Modern Cryptography

TLS and Modern Cryptography #

Some history: 2014 state of encryption #

  • 14% of Alexa Top Million sites supported HTTPS
    • Many: support HTTPS only to redirect you back to HTTP
    • Higher adoption than average sites
  • Most sites used known-weak versions of TLS
    • Only 1 of 4 popular sites supported latest TLS 1.2
  • 4% of sites supported perfect forward secrecy (PFS)
  • Only 1 out of 3 emails encrypted when sent across the internet

More history: US export-grade cryptography #

  • Until 1992: US considered cryptography a munition
    • Severely restricted exports of cryptography outside country due to cold-war concerns
    • NSA influence: US exports broken crypto, since NSA no jurisdiction in US
      • “people in a random coffee shop shouldn’t be able to break foreign crypto, but NSA should”
    • Most browsers just used broken crypto everywhere
  • Key length restrictions:
    • Public-key crypto: max 512-bit public keys
    • Symmetric crypto: max 40-bit keys
    • Signatures and MACs unregulated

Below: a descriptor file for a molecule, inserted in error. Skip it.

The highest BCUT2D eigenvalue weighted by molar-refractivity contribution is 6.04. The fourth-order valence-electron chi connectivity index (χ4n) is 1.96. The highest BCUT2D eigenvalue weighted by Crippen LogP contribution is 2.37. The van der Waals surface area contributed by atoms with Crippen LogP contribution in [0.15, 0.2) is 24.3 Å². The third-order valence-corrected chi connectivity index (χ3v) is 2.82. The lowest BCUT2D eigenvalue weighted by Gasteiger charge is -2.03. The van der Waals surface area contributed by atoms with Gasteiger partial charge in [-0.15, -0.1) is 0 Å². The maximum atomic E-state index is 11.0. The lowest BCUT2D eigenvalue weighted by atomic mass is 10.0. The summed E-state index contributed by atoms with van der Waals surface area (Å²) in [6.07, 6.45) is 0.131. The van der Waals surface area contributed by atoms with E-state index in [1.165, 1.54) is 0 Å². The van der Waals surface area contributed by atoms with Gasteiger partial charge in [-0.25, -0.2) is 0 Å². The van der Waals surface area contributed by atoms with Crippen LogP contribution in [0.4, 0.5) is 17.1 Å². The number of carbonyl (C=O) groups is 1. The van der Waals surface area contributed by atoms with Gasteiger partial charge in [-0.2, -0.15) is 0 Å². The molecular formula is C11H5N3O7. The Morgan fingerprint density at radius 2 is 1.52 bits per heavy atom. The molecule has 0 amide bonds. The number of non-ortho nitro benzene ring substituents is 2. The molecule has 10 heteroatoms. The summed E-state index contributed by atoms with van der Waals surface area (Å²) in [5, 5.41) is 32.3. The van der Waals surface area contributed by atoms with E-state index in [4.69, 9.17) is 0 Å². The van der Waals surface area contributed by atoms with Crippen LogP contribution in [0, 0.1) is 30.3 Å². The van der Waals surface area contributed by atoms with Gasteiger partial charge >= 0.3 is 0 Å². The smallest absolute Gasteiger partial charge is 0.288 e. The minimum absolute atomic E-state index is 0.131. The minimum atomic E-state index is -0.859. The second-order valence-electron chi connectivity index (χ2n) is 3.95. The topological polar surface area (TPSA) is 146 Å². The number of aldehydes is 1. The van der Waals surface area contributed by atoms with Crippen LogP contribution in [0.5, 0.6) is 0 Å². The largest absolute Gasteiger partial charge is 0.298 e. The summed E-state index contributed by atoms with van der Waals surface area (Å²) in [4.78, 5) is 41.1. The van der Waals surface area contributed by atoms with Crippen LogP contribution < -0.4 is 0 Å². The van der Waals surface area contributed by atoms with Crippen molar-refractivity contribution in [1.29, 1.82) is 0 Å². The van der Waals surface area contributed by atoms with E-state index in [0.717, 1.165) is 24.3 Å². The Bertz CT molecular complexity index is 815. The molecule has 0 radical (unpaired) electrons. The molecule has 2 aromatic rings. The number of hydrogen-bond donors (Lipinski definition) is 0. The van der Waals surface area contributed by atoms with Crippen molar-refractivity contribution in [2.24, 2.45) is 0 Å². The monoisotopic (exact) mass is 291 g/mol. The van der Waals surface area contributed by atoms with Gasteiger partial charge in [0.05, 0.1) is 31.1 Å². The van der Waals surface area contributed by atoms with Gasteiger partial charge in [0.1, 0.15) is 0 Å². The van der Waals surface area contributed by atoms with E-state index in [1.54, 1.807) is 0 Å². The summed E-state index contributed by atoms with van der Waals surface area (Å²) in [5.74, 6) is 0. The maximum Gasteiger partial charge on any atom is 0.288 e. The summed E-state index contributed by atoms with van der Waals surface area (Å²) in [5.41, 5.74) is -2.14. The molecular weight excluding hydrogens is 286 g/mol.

• Early 1990s: two versions of Netscape browser:
    • US version w/ full-strength crypto e.g. 1024-bit RSA, 128-bit RC4
    • Export version: 40-bit RC2, 512-bit RSA
  • 1996: Bernstein v. United States: Daniel Bernstein sued US government, saying that right to publish software w/ full crypto was 1st amendment right
    • 9th circuit 3-judge panel ruled in his favor, so crypto export regulations were ruled unconstitutional
    • US gov appeals, full 9th circuit overturns – no precedent set
    • Bernstein sued again, but Clinton admin released executive order delegating export regulation authority to Commerce Department (rather than State)
      • Now: crypto allowed to be exported (and published open-source), as long as Commerce Department is informed
      • In practice: regulation is ignored; cryptography effectively unregulated

SSLv2 (broken) #

Process #

  1. Client hello: random, client supported ciphers provided